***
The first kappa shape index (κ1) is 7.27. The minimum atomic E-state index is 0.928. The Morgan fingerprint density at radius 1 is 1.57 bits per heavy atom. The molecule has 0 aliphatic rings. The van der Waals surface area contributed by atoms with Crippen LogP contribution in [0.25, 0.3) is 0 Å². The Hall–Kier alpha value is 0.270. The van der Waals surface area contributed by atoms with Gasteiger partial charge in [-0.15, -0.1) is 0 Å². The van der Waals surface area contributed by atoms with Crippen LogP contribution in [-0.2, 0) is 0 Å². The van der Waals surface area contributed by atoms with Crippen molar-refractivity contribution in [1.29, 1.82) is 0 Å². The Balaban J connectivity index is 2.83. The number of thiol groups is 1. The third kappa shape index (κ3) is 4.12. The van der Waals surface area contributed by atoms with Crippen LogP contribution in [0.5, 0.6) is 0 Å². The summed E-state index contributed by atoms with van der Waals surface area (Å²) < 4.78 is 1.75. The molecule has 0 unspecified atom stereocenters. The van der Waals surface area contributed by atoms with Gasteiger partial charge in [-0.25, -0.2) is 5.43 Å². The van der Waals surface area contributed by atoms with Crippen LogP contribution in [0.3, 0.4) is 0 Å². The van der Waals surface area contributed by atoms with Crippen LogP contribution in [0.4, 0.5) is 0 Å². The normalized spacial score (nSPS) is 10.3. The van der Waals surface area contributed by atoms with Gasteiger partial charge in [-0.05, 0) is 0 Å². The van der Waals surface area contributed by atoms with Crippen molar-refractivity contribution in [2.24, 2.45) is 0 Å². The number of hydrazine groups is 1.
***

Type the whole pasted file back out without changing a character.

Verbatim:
The first kappa shape index (κ1) is 7.27. The minimum atomic E-state index is 0.928. The Morgan fingerprint density at radius 1 is 1.57 bits per heavy atom. The molecule has 0 aliphatic rings. The van der Waals surface area contributed by atoms with Crippen LogP contribution in [0.25, 0.3) is 0 Å². The Hall–Kier alpha value is 0.270. The van der Waals surface area contributed by atoms with Gasteiger partial charge in [-0.15, -0.1) is 0 Å². The van der Waals surface area contributed by atoms with Crippen LogP contribution in [-0.2, 0) is 0 Å². The van der Waals surface area contributed by atoms with Crippen molar-refractivity contribution in [1.29, 1.82) is 0 Å². The Balaban J connectivity index is 2.83. The number of thiol groups is 1. The third kappa shape index (κ3) is 4.12. The van der Waals surface area contributed by atoms with Crippen LogP contribution in [0.5, 0.6) is 0 Å². The summed E-state index contributed by atoms with van der Waals surface area (Å²) < 4.78 is 1.75. The molecule has 0 unspecified atom stereocenters. The van der Waals surface area contributed by atoms with Gasteiger partial charge in [-0.25, -0.2) is 5.43 Å². The van der Waals surface area contributed by atoms with Crippen LogP contribution in [0.3, 0.4) is 0 Å². The van der Waals surface area contributed by atoms with Crippen LogP contribution in [0.4, 0.5) is 0 Å². The normalized spacial score (nSPS) is 10.3. The van der Waals surface area contributed by atoms with Gasteiger partial charge in [-0.05, 0) is 0 Å². The van der Waals surface area contributed by atoms with Crippen molar-refractivity contribution in [2.24, 2.45) is 0 Å². The number of hydrazine groups is 1.